Apr 21, 2005

science - E=mc^2

So I've done a little research to find out how Einstein derived E=mc^2 and I've found some interesting things.

First, it turns out the derivation isn’t quite as easy as I had hoped it might be. Relativity derivations in general are quite straight forward. That’s probably why this particular derivation never shows up in science books. I was also wrong when I stated it was derived from the General Theory of Relativity. It’s actually derived from the Special Theory of Relativity and also uses Maxwell’s equations. Maxwell’s equations describe electromagnetic radiation and while lesser known are probably more beautiful than any other set of equations.

While I’m here, another fun fact. Einstein’s General and Special theories are named that way because the Special theory applies to a special set of reference frames – namely those that move with constant velocities in relation to other frames of interest. The General theory applies to a more general set of reference frames – namely those where acceleration also can occur. Before I knew this, I could never keep the two straight.

While I’m still here, another fun fact. Einstein first started working on his relativity theories when he was a teenager. He performed his first gedanken experiment or thought experiment in his late teens. He asked what would happen if you were moving at the speed of light. What interested him was that Newton showed that if you are moving at a constant velocity you can’t actually tell that you are moving. You could be still or moving 10,000 miles per second (assuming there are no visual clues) and you would have no way to determine this movement. That’s why when you are on a subway or a train you sometimes think you are moving when it’s another train that is really moving.

You might argue that you could feel the wind on your face or the jiggling of the vehicle you were in. But these both imply some acceleration is occuring. We're talking just straight fixed velocity movement. A better way to think about it is if you were in the middle of space with no visual cues - no stars or planets. Just black. How would you know you were moving or stationary? Newton said you wouldn't.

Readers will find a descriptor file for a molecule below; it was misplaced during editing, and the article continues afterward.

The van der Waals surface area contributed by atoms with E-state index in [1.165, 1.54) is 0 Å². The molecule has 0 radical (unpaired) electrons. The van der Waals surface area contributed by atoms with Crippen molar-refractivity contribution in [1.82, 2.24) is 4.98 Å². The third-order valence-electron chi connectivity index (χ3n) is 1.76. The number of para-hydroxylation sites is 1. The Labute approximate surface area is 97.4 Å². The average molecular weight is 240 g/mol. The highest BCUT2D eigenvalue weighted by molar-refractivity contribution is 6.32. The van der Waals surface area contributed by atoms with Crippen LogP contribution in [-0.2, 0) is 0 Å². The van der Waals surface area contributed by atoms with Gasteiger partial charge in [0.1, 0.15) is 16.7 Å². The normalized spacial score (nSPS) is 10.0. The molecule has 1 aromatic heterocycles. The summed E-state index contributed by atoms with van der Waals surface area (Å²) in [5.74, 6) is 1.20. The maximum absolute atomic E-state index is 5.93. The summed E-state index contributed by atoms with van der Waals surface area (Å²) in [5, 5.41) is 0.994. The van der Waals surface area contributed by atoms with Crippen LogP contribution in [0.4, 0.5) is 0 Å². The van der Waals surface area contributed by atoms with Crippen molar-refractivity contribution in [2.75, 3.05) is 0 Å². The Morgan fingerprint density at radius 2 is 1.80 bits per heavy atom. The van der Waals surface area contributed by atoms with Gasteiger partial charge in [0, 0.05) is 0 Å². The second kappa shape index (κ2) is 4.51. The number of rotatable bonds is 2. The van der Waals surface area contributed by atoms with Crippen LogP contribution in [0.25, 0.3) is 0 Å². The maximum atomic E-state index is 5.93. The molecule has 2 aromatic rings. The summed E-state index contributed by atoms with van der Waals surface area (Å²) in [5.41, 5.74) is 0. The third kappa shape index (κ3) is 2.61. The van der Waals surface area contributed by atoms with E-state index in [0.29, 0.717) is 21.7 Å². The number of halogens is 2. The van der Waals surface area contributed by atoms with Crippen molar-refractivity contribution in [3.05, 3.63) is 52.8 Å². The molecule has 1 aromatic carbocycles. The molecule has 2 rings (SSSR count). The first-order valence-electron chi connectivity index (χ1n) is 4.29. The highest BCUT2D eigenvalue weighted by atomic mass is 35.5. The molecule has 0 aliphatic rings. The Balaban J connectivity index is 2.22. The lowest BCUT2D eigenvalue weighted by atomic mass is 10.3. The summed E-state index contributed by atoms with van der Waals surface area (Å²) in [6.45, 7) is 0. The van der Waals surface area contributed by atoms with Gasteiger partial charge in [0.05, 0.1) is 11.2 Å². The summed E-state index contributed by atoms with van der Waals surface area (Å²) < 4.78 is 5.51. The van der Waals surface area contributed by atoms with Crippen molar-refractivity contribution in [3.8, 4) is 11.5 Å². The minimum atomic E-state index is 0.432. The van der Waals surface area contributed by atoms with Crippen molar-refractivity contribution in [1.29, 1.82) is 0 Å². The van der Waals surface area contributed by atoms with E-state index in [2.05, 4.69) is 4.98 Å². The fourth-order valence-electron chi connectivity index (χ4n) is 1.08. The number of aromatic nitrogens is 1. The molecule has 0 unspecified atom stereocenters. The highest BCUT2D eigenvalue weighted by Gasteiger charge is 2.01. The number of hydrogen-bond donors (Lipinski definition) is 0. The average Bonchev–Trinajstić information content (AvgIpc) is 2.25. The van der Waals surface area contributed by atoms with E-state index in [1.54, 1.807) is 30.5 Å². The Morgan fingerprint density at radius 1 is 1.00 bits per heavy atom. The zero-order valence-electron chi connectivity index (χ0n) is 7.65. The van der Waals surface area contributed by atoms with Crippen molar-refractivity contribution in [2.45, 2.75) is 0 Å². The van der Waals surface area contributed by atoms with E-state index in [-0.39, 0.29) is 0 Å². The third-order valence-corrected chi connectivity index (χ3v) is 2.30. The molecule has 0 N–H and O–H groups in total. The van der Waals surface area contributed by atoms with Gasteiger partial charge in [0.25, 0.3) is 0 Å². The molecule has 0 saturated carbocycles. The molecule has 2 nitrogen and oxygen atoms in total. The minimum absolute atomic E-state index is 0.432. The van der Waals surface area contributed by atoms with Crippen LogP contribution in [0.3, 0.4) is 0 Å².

If light travels the speed of light and you are traveling the speed of light (we’re back to the gedanken experiment) then light should never reflect off your face - the light wave equivalent of breaking the sound barrier. And if you looked in a mirror it would be black. But then you could tell you were moving forward at a constant velocity at the speed of light. But Newton said that isn’t possible. Einstein knew something had to break – either Newton’s law or the speed of light or something. I don’t know about you but when I was a teenager I was trying to find a way to get a fake ID.

Let’s look at Einstein’s strategy to get to his famous equation. He starts with a body at rest (let’s say it’s an atom). The atom emits 2 pulses of light of equal energy in opposite directions. Einstein then analyzes this ‘act of emission’ from a second frame of reference – one that is moving at a constant velocity (that’s how he’s able to use his Special theory). Einstein needs to use Maxwell’s theory of electromagnetism and his theory of relativity to calculate the physical properties of the pulses in the second frame (I'll explain later). By comparing the two descriptions of this emission event, E=mc^2 falls out.

Actually it doesn’t. Einstein never said E=mc^2. He said m=L/c^2 where L = energy = E. And he really was talking about L as a change in energy. He ultimately is saying if a particle loses energy L, then it must lose an amount of mass equal to L/c^2.

So let’s go through his theorem. It’s posted here if you are interested in reading the original. First let’s define his variables. The atom has a certain amount of energy as it sits there, E0. After it emits these 2 photons it has a new energy, E1 (it's going to lose some energy from the emission). Let’s call the energy of the 2 photons together L. So individually they have ½ L energy. Thus by the conservation of energy,

Eo = E1 + ½ L + ½ L